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Critical Care |

Importance of Identification of Complications of Antiretroviral Therapy in Patients With Multiorgan Dysfunction Syndrome

Shiayin Yang*, BA; Youngsook Yoon, MD
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University of Toledo, Holland, OH


Chest. 2012;142(4_MeetingAbstracts):350A. doi:10.1378/chest.1390069
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Abstract

SESSION TYPE: Critical Care Student/Resident Case Report Posters II

PRESENTED ON: Tuesday, October 23, 2012 at 01:30 PM - 02:30 PM

INTRODUCTION: Intensive care patients often have multiple comorbidities and very complex treatment plans. Pinpointing an exact precipitating factor responsible for a patient’s rapid health decline is difficult. Late or inappropriate identification can further complicate the picture. Swift action and maintaining a broad differential is paramount in order to correctly identify the cause and treat appropriately.

CASE PRESENTATION: We present a 40-year-old African American female who developed multiorgan system dysfunction secondary to sepsis and complications of antiretroviral therapy. She has a history of CKD on dialysis, NSTEMI s/p MVR, and HIV on antiretroviral therapy. She presented with acute lower back pain radiating to right upper thigh associated with 10-day history of progressive weakness, pain, and anorexia. On the second day of admission she became lethargic. Severe bradycardia (HR 30’s), hypotension (BP 80/40), hypoglycemia (glucose 19), low oxygen saturation (O2 sat 80’s) and metabolic acidosis with pH 7.11, HCO3 14, and lactate level of 11.9 mmol/L were noted. She failed to respond to narcan and D50. Upon admission she had blood cultures drawn and Vancomycin was started. Blood cultures grew staphylococcus epidermidis and septic shock was considered. However, this was not an exact fit given absence of fever, no elevated WBC, severe bradycardia, and no strong evidence of infection. Cardiogenic shock, endocarditis, meningitis, and encephalitis were excluded. Elevated cardiac enzymes were thought to be secondary to underlying kidney failure. The patient had hepatomegaly and elevated liver enzymes (ALT 508, AST 992), which were most likely secondary to hypoperfusion, underlying liver disease, or complications of antiretroviral therapy. For the past year she was on Efavirenz and Tenofovir, which has a blackbox warning for lactic acidosis and severe hepatomegaly. Her liver function prior to admission was normal. The antiretroviral therapy was held and liver function and lactate levels subsequently returned to baseline.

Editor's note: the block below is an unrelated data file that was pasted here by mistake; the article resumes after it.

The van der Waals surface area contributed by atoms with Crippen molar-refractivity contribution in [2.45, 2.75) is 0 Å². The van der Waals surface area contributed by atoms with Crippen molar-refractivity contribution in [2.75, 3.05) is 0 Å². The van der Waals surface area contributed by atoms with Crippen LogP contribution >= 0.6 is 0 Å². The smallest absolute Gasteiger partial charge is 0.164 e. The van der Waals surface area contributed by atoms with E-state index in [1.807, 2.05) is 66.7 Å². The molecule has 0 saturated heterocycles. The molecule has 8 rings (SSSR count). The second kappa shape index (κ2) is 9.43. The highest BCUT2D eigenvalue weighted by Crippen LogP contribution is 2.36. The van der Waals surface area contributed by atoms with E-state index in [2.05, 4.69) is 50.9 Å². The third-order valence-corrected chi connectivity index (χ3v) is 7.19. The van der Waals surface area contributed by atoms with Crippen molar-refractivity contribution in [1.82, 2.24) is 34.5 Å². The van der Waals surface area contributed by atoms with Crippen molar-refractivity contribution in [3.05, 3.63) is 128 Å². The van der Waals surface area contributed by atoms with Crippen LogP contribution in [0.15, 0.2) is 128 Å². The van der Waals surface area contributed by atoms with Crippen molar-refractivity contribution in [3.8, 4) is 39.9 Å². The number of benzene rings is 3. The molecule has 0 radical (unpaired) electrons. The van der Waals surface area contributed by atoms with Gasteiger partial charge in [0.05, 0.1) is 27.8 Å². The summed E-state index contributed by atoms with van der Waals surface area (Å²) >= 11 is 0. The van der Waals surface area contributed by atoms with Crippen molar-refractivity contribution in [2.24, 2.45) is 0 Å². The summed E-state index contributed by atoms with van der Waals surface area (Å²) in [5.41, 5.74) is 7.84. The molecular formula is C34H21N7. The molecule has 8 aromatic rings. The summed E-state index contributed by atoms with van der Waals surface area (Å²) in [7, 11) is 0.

DISCUSSION: As seen in this case, the exact cause of the patient’s decline was unclear but rather confounded by multiple comorbidities. Lactic acidosis secondary to antiretroviral therapy presents with nonspecific symptoms making the diagnosis difficult. Our patient was subject to an extensive workup and evaluation.

CONCLUSIONS: The immediate recognition of antiretroviral therapy as a culprit was important in preventing further decline. This case highlights the importance of thorough evaluation and proper identification of medications and their potential side effects especially in intensive care patients whose health is very precarious to subtle alterations.

1) Vired package insert. Foster City, CA: Gilead Sciences, 2001.

DISCLOSURE: The following authors have nothing to disclose: Shiayin Yang, Youngsook Yoon

No Product/Research Disclosure Information

University of Toledo, Holland, OH

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